4. The US was equally alarmed by China’s penetration of the strategic Horn of African ports of Djibouti and Port Sudan on the Red Sea and of Israel’s Haifa port on the Mediterranean.
5. The Americans don’t trust the budding cooperation between the United Arab Emirates and Israel in Africa (first revealed last week in DEBKA Weekly 828: The UAE Grants Israel Footholds in its Network of African and Red Sea Ports). Washington doesn’t mind Israeli gaining footholds, but would like to see them gained in the course of working with Washington, not an Arab Gulf emirate.
6. The Trump administration is closely following Israel’s latest steps in Africa, especially following the visit to Israel of Chad President Idriss Déby on Nov. 25. Prime Minister Binyamin Netanyahu and his guest agreed to establish in N’Djamena a joint military intelligence command center for managing war operations in which the Chadian army takes part on multiple fronts in Africa: The Maghreb (NW Africa, which includes Algeria, Libya and Mauritania); and the central African nations of Mali, Niger, Chad, Burkina Faso, Nigeria and the Central African Republic. Israel’s main contribution will be in the field of intelligence and logistics. (as revealed first by DEBKA Weekly 826 on Nov. 30).
As far as the US administration is concerned, Israel has overstepped a boundary by getting involved militarily in western and central African countries, especially those abutting on Libya.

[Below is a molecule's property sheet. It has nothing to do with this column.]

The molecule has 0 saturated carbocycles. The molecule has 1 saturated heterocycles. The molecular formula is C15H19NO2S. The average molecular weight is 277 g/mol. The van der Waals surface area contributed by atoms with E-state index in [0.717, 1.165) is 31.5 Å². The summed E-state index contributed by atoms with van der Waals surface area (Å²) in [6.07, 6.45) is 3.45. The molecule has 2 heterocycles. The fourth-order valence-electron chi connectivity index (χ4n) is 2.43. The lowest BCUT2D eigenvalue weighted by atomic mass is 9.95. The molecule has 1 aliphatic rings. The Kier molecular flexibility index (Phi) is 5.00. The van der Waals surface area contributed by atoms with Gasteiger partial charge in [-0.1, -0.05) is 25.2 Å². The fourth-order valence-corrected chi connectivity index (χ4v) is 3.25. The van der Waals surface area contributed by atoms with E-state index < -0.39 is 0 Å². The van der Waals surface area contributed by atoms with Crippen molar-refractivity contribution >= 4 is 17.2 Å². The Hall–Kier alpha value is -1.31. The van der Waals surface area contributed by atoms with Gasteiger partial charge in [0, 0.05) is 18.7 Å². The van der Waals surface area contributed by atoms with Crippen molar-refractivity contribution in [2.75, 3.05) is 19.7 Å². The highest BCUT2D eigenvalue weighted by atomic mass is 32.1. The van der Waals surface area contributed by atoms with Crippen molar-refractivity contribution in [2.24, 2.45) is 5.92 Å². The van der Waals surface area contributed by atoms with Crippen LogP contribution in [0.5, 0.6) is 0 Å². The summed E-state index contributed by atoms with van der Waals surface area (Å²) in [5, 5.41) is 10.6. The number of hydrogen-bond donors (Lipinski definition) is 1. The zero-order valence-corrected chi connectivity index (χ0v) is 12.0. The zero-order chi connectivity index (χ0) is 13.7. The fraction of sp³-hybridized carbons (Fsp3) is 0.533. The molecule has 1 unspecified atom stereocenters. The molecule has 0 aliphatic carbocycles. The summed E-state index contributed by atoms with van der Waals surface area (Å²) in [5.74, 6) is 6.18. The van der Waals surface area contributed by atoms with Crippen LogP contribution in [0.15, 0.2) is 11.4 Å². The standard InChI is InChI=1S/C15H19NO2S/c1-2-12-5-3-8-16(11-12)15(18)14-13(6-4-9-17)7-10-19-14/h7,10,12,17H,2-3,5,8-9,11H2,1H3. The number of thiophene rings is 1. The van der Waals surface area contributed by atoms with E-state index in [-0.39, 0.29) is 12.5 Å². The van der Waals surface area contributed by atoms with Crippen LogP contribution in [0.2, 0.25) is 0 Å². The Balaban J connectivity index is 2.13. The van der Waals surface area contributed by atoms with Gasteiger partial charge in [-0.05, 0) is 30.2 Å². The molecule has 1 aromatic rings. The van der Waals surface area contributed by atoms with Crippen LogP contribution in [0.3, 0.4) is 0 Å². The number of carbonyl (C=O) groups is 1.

Washington made its displeasure known to Jerusalem by an unprecedented step. On Dec. 14, the US Department of the Treasury Office of Foreign Assets Control imposed sanctions on three individuals: An Israeli former general Israel Ziv and Obac William Olawo, as “leaders of entities whose actions have the purpose or effect of expanding or extending the conflict in South Sudan,” and Gregory Vasili, for actions that have “undermined peace, stability and security in South Sudan.
The Israel ex-general was accused of supplying both the government of South Sudan and the opposition with weapons and ammunitions. He was said to have used an agricultural company “as a cover for the sale of app. $150m worth of weapons to the government, including rifles, grenade launchers and shoulder-fired rockets.” The Israeli ex-general was further accused of “being paid through the oil industry” and having “close collaboration with a major multi-national oil firm.” And finally, “while maintaining the loyalty of senior South Sudan government officials, through bribery and promises of security support, he also reportedly planned to organize attacks by mercenaries on South Sudanese oil fields and infrastructure.” His purpose? “to create a problem that only his company and affiliates could solve.”
The charges Washington leveled against Gen. Ziv are grave indeed. It is the first time the US has imposed sanctions on a high-ranking Israeli officer, a former head of the Operations Directorate at the IDF’s General Staff.
The general fiercely denies the charges. In Juba, Ziv acts as adviser to President Salva Kiir on matters of security, diplomacy and oil. President Kiir is, however, no favorite of Washington, and more than one US policy-maker would be glad to see another politician sitting in the presidential palace.
On Monday, Dec. 16, Gen. Ziv, convinced he was an incidental casualty in a larger scenario, commented bitterly in interviews to American reporters” “This is not the first time the US administration has used sanctions to enforce its foreign policy.” He went on to say, “I am approachable … I want to believe in the decency of the administration. And they are welcome to come, to check, to investigate. We will open up everything for them.”